The Russian Orthodox Church on Thursday formally ended an 80-year global schism triggered when overseas exiles refused to accept the domestic...
MOSCOW — The Russian Orthodox Church on Thursday formally ended an 80-year global schism triggered when overseas exiles refused to accept the domestic church’s subservience to the Soviet state.
In a ceremony at Christ the Savior Cathedral, rebuilt in the 1990s after being torn down decades earlier by Soviet dictator Josef Stalin, leaders of the domestic and overseas Russian Orthodox hierarchies signed an act of “canonical communion.”
It provides for the full restoration of religious unity under the Moscow patriarchate, while maintaining autonomy for the church abroad in organizational and economic matters.
“A historic event has taken place, which has been awaited for many, many years,” Patriarch Alexei II said at the service. “Confrontations in society inherited at the time of the revolution and civil war are being overcome.”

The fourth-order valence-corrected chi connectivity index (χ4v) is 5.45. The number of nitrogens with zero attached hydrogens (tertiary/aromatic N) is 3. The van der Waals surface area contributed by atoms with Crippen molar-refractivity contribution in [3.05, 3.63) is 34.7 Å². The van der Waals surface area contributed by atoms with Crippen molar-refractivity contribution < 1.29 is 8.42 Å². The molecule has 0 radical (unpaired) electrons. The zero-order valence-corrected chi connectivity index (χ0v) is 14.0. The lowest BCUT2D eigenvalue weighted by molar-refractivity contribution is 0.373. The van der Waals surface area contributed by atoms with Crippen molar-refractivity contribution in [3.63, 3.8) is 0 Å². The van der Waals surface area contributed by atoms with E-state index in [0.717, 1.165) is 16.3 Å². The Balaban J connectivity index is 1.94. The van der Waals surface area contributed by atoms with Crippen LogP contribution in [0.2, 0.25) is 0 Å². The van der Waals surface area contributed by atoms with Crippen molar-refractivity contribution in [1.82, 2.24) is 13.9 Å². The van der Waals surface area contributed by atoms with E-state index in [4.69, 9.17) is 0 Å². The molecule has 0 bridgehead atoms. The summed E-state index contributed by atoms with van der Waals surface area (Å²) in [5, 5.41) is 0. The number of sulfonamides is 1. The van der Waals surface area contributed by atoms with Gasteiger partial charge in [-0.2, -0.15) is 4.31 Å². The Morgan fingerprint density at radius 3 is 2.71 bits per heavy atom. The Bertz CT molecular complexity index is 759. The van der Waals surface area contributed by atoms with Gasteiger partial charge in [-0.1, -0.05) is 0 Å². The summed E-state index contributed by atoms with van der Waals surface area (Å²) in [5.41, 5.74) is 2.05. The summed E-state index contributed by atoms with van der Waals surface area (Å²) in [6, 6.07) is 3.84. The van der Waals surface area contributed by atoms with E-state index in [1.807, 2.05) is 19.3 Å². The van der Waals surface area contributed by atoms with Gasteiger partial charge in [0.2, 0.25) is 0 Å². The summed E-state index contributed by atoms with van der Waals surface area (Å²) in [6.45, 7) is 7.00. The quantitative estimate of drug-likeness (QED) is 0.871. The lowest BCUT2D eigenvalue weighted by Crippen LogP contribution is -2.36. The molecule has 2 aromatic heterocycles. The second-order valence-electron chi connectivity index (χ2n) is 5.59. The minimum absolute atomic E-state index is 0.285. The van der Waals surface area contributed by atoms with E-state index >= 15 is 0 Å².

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The Russian Orthodox Church was torn by the 1917 Bolshevik revolution, a subsequent civil war and the flight of refugees abroad. But the split was not made formal until 1927, when the leader of the church in the Soviet Union, Metropolitan Sergiy, declared loyalty to the Communist government.
Sergiy’s defenders later said he was trying to save the church from destruction.
At Thursday’s ceremony, the Russian Orthodox Church Outside of Russia was represented by its head, Metropolitan Laurus, who is based in New York.
Reunification has been a controversial issue within the church abroad. Opponents say the hierarchy in Moscow still has not properly addressed KGB infiltration of the church hierarchy during the Soviet period.